The focus on expanding the coverage of private pensions and improving the supervision of the industry grew out of the Financial Sector Assessment exercise in 2013. The FSAP examined some of the key long run outcomes from a good pension system that would provide adequate retirement income with broad coverage in an efficient, secure and sustainable way. It highlighted the need to expand coverage of private pensions from a very low base, as well as areas for improvement in regulation and supervision to improve security. It pointed towards the need to reduce costs and improve investment performance for the long term so that the system could be more efficient.
I am pleased that the World Bank FIRST funded project was able to support the work of the Financial Services Authority with a focus on 2 specific areas. The first part supports efforts to improve regulation and supervision for robust expansion of coverage while the second part supports development of a proactive and clear-sighted path to build that coverage.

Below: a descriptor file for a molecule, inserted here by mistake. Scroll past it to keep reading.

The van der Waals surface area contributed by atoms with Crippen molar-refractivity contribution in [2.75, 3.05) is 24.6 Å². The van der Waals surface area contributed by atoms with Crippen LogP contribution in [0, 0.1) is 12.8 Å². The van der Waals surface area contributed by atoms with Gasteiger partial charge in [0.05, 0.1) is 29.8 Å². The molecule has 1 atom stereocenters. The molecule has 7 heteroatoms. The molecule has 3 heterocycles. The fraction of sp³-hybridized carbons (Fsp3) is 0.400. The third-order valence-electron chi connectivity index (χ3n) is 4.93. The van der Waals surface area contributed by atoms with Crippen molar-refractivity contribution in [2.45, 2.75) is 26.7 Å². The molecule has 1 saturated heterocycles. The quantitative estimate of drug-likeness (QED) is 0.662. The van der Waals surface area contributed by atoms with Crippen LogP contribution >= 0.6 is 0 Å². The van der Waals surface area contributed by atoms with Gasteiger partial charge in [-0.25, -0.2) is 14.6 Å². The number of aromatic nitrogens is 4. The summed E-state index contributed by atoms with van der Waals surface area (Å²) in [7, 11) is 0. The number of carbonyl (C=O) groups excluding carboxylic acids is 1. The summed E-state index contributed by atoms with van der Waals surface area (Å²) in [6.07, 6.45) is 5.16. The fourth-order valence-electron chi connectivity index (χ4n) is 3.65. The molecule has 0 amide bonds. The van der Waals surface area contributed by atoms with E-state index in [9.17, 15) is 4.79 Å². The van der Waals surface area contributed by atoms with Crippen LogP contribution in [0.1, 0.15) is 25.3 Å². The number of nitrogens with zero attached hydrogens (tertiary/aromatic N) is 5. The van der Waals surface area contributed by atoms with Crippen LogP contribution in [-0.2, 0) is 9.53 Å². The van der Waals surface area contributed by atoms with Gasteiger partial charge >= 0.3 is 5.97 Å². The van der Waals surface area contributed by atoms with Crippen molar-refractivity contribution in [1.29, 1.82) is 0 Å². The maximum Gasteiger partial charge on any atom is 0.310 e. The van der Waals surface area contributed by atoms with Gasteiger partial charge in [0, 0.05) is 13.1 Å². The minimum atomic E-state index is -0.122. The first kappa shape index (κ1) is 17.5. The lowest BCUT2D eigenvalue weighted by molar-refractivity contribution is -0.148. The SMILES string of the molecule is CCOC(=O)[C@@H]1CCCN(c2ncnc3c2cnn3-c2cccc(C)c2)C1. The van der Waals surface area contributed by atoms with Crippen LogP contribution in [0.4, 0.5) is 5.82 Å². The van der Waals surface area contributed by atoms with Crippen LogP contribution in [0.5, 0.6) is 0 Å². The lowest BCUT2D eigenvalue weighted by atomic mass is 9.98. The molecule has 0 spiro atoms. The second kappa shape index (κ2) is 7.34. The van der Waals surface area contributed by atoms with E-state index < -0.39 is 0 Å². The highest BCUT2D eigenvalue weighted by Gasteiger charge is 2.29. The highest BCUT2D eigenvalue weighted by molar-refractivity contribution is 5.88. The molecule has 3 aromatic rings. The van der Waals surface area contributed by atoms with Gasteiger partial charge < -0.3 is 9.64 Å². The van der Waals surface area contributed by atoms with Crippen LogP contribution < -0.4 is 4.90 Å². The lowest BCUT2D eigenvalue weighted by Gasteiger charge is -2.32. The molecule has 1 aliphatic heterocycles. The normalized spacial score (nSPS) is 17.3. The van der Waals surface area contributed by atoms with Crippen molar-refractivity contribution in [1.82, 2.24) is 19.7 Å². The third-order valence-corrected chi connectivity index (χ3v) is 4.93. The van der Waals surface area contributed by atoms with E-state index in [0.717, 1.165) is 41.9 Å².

The Government has already made some tax changes to improve incentives to save in private pensions. It is undertaking further changes to ensure progressive improvements in governance as well as ensuring the legislation is EU compliant. The FSA is building an outcomes and risk focused approach in Supervision, learning from the experiences of other countries. It is designed to help improve trust in the pension system, highlighted in the INSTAT survey, which is a key enabler for expanding coverage.
I understand that the FSA and World Bank team have been receiving valuable insights from many of you present here today. This conference provides an opportunity for more broad-based consultations and hear some rigorous survey results to help benchmark the current position and guide progress towards greater coverage. I hope that the survey will become an annual event to help chart progress – and allow investigation of specific issues.